20 Feb Locking Bias
Mortgage bonds broke below the triple layer of support yesterday following the release of the Federal Reserve’s FOMC meeting minutes. The mixed hawkish / bearish tone of the meeting spooked some investors, causing a bit of a panic in both the stock and the bond markets. The overall message points towards a continuation of tapering. We feel the majority of the benefit of QE3 was felt by the stock market, as the mortgage rates fell very little from the point at which the program was announced; however, the stock market had tremendous gains since the inception of QE3. Therefore, as they wind down the program, stocks are very vulnerable.
The S&P 500 hit within a whisker of all-time highs yesterday. As we have talked about a lot lately, we are concerned about a sharp fall in the stock market after reaching these levels. Yesterday’s peak created the “double top” that mentioned in prior reports, which if history repeats itself, may lead to a correction in the market. Should this happen, mortgage bonds will likely benefit.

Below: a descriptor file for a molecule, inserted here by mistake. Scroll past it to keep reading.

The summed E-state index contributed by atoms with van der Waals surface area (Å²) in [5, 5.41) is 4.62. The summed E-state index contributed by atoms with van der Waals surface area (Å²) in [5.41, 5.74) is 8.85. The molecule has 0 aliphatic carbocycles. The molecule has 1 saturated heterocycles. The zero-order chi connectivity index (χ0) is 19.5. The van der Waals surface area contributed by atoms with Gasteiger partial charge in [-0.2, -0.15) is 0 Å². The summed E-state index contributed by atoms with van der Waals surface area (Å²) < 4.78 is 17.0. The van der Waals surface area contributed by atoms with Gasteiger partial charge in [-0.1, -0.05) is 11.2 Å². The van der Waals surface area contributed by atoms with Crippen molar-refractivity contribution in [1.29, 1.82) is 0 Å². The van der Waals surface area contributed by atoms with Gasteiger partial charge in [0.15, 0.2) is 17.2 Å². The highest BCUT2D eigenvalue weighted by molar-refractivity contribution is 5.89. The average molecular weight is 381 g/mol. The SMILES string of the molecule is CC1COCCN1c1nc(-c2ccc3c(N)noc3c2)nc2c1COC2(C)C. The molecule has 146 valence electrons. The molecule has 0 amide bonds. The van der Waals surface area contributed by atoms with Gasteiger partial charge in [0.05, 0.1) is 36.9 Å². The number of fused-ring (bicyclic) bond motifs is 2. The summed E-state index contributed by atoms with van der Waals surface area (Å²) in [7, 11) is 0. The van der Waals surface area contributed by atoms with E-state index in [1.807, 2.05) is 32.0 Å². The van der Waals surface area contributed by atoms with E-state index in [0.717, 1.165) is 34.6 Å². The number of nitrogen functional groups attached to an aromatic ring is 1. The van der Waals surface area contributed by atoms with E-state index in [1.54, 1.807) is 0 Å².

CPI was up .1% for the month of January, and 1.6% year over year. With inflation this tame even after trillions of dollars in Federal Reserve stimulus, it points to overall weakness in the economy. Also released today was the Weekly Initial Jobless Claims, which came in at 336,000. This was virtually in line with expectations, and further supporting a tight range very close to this level. Although much better than prior years, it still isn’t strong enough to say that our job market is strong.
With mortgage bonds facing significant overhead resistance, we will have a locking bias. We will closely watch the stock market over the next few sessions, as potential weakness in stocks may provide support to the bond market. However, we still feel it is more likely that the bond market will face a short term down trend that could cost another 120 BPS loss in the bond market, causing interest rates to jump another .25% higher in a short time frame.